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Photos of two children bound in chains at a government-run welfare home in China have shocked the nation, which has an estimated 712,000 orphans.
The pictures were taken during mealtime when both boys were locked up while eating. They depict Xiao Qun tethered to the back of an old wooden chair by a strip of cloth around his neck. Next to him is eight-year old Guo Cheng, whose right foot was tied to the same chair by an iron chain.
An anonymous staff member told the provincial daily Modern Gold News that the children were tied up after they kept running and playing in the rain, a day before. "They wet their clothing three times, prompting us to lock them up to stop them from going outside," said the staff.
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The images have caused anger with netizens, who have raised concerns for the children, who lost their parents and now, their freedom. They described the images as heartbreaking and a brutal breach of the organisation's charitable spirit.
The home has denied negligence and abuse, saying the boys were tied up to prevent them from defecating uncontrollably and hurting other children. Xiao Qun is suffering from congenital deaf-mutism and epilepsy. He was still a baby when arrived at the home in 2010 and his actual age is unknown; the older child, who was sent there at two-month-old, has schizophrenia and he's capable of violence.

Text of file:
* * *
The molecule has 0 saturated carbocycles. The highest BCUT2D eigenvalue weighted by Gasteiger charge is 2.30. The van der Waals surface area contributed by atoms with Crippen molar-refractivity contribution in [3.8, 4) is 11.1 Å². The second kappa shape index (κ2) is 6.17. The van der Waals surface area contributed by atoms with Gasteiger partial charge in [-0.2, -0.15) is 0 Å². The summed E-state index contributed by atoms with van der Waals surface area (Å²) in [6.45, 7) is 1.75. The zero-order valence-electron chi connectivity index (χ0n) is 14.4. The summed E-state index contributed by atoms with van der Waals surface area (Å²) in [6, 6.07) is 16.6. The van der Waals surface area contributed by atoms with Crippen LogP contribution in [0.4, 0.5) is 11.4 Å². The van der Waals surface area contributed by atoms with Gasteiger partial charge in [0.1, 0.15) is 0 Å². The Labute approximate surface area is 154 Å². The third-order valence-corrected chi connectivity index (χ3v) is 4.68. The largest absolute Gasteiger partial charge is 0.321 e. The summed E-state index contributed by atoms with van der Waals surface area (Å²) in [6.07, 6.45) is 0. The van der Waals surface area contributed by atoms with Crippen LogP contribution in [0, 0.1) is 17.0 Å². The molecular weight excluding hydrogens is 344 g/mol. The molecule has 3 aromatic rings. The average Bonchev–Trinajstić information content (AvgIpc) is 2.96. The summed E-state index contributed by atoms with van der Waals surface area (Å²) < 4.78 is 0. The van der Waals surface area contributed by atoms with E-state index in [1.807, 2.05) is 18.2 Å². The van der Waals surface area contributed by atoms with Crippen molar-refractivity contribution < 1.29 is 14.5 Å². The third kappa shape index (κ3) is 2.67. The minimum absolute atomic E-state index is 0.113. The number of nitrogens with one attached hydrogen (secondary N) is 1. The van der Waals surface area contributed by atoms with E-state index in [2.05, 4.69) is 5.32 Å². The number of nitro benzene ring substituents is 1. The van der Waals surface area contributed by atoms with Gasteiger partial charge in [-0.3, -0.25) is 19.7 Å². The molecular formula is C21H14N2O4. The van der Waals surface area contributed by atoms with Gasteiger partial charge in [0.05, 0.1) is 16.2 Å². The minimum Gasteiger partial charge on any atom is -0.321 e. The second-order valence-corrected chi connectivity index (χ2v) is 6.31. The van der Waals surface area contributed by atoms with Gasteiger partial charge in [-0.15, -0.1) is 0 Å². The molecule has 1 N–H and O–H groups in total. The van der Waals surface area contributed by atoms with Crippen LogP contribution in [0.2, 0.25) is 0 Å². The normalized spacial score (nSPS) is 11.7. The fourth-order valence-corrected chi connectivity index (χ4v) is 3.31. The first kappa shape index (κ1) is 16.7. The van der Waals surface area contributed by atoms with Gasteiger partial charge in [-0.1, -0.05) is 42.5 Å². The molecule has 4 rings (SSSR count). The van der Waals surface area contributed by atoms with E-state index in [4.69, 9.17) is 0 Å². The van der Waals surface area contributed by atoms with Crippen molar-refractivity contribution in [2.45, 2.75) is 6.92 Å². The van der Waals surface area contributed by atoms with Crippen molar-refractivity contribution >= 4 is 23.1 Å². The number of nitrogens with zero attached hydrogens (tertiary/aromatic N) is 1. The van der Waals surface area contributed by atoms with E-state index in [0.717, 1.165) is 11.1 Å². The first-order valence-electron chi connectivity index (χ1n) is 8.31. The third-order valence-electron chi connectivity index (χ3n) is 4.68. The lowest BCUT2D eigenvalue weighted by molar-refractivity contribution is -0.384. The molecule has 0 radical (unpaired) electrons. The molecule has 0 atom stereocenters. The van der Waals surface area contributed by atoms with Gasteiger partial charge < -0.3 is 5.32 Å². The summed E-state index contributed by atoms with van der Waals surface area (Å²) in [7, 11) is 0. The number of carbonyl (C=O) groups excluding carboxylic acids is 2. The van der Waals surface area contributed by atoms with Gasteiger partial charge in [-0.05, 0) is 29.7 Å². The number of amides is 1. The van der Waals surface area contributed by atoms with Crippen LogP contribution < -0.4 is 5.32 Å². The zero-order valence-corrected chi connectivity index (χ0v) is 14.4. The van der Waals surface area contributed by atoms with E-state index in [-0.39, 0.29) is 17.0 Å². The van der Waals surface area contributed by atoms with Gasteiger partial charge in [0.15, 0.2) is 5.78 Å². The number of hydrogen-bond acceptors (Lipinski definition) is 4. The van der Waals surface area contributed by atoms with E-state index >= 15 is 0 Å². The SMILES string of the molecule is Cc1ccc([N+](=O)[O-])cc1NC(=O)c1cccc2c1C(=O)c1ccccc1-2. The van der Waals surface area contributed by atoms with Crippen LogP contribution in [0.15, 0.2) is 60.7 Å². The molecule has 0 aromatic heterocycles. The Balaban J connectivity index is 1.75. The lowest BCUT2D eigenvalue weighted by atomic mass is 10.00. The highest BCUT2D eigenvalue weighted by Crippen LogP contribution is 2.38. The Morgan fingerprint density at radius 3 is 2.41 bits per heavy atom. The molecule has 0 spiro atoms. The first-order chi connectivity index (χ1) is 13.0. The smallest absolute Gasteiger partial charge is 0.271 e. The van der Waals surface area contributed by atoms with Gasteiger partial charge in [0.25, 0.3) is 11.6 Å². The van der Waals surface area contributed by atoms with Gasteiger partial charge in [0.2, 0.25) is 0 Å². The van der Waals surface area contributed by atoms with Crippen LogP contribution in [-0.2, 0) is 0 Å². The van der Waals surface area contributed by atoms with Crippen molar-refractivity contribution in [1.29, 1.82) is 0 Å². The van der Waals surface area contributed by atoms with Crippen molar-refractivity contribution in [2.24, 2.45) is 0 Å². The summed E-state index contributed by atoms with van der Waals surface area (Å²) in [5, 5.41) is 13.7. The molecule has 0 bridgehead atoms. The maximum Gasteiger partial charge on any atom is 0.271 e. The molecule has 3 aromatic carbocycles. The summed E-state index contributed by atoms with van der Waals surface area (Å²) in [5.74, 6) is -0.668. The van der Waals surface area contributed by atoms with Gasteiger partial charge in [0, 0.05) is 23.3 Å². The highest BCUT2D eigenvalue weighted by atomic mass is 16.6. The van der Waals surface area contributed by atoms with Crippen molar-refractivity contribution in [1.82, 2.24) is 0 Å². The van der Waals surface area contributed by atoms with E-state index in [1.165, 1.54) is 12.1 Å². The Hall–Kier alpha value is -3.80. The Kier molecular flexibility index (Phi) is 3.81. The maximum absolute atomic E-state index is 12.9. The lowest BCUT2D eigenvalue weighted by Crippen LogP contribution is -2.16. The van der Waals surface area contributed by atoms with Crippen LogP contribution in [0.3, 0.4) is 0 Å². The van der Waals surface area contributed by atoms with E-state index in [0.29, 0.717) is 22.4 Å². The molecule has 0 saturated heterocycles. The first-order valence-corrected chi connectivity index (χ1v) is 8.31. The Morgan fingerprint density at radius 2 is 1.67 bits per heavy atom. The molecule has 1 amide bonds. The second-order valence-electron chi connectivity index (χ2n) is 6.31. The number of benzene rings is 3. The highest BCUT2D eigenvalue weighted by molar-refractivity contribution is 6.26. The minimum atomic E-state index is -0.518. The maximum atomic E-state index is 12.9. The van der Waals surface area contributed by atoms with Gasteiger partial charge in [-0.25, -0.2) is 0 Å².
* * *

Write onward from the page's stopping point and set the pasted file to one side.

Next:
Experts, however, said a lack of professional nursing staff was the main reason the children were chained and said such cases occurred at welfare institutes across China. "The staff just lack knowledge on child caring," said Wu Jiaxing of the county's civil affairs bureau, added there were only four caretakers for a total of 21 children–19 of whom are physically or mentally disabled. "Most of the workers are over 60. They're all retired local housewives who had received no training or care provision."
Investigators found the institution was poorly managed and lacked personnel. Its director Huang Yitao has been suspended on suspicion of dereliction.
According to officials, the orphanage was contracted to the director. The government gives a monthly subsidy of 700 yuan (RM350) for every child there. Minus the monthly salary for each worker at 750 yuan (RM375), the centre has a balance of 11,700 yuan (RM5,830), which is more than enough to fund its daily operations and the hiring of more staff.
Following the scandal, the country's government has pledged to improve amenities and has allocated nine caretakers to the centre. A group of doctors have also offered health check-ups for the children there.
Experts said mismanagement is rampant in China's charity organisations, such as orphanages and charitable nursing homes. In 2010, a worker in an orphanage in Shenzhen was found to have used tape and clamps to force children to "shut up".
Yang Lei, who founded a local day care center in Shanghai, said the "tie up" was widely used in institutes and nursing homes across China and it's less scary than the general public would imagine. "Associated institutes should hire professionals to keep track of the patients' medical history before resorting to tying them up. They need to find out things, such as how often do they have epilepsy and also, the level of schizophrenia should be kept on record."